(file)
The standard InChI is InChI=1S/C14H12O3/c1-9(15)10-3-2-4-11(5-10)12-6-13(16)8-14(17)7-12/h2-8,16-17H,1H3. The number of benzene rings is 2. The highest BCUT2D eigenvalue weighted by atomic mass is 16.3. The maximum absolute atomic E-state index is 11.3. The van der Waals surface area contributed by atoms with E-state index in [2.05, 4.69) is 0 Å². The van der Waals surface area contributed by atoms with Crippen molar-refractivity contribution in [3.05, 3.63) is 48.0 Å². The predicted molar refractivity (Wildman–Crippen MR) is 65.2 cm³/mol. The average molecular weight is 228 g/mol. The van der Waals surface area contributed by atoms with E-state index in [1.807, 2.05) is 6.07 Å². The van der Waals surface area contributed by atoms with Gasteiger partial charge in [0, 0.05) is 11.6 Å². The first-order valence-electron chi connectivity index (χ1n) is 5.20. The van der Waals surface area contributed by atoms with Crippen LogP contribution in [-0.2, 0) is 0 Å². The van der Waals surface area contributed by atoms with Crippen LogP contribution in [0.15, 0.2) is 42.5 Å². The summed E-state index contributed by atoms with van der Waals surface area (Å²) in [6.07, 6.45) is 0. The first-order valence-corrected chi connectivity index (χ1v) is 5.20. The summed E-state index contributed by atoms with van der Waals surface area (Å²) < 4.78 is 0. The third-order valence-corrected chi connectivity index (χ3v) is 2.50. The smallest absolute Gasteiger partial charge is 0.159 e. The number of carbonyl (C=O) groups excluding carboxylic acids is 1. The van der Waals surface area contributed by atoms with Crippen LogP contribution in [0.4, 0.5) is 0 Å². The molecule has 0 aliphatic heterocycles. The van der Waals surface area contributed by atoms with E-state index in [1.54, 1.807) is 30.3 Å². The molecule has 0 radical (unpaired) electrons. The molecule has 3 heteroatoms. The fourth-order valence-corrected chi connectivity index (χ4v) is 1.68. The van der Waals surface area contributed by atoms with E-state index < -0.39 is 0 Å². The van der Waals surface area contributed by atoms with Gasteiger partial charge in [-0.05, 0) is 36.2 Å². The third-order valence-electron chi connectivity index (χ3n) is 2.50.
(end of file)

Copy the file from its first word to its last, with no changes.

The standard InChI is InChI=1S/C14H12O3/c1-9(15)10-3-2-4-11(5-10)12-6-13(16)8-14(17)7-12/h2-8,16-17H,1H3. The number of benzene rings is 2. The highest BCUT2D eigenvalue weighted by atomic mass is 16.3. The maximum absolute atomic E-state index is 11.3. The van der Waals surface area contributed by atoms with E-state index in [2.05, 4.69) is 0 Å². The van der Waals surface area contributed by atoms with Crippen molar-refractivity contribution in [3.05, 3.63) is 48.0 Å². The predicted molar refractivity (Wildman–Crippen MR) is 65.2 cm³/mol. The average molecular weight is 228 g/mol. The van der Waals surface area contributed by atoms with E-state index in [1.807, 2.05) is 6.07 Å². The van der Waals surface area contributed by atoms with Gasteiger partial charge in [0, 0.05) is 11.6 Å². The first-order valence-electron chi connectivity index (χ1n) is 5.20. The van der Waals surface area contributed by atoms with Crippen LogP contribution in [-0.2, 0) is 0 Å². The van der Waals surface area contributed by atoms with Crippen LogP contribution in [0.15, 0.2) is 42.5 Å². The summed E-state index contributed by atoms with van der Waals surface area (Å²) in [6.07, 6.45) is 0. The first-order valence-corrected chi connectivity index (χ1v) is 5.20. The summed E-state index contributed by atoms with van der Waals surface area (Å²) < 4.78 is 0. The third-order valence-corrected chi connectivity index (χ3v) is 2.50. The smallest absolute Gasteiger partial charge is 0.159 e. The number of carbonyl (C=O) groups excluding carboxylic acids is 1. The van der Waals surface area contributed by atoms with Crippen LogP contribution in [0.4, 0.5) is 0 Å². The molecule has 0 aliphatic heterocycles. The van der Waals surface area contributed by atoms with E-state index in [1.54, 1.807) is 30.3 Å². The molecule has 0 radical (unpaired) electrons. The molecule has 3 heteroatoms. The fourth-order valence-corrected chi connectivity index (χ4v) is 1.68. The van der Waals surface area contributed by atoms with E-state index < -0.39 is 0 Å². The van der Waals surface area contributed by atoms with Gasteiger partial charge in [-0.05, 0) is 36.2 Å². The third-order valence-electron chi connectivity index (χ3n) is 2.50.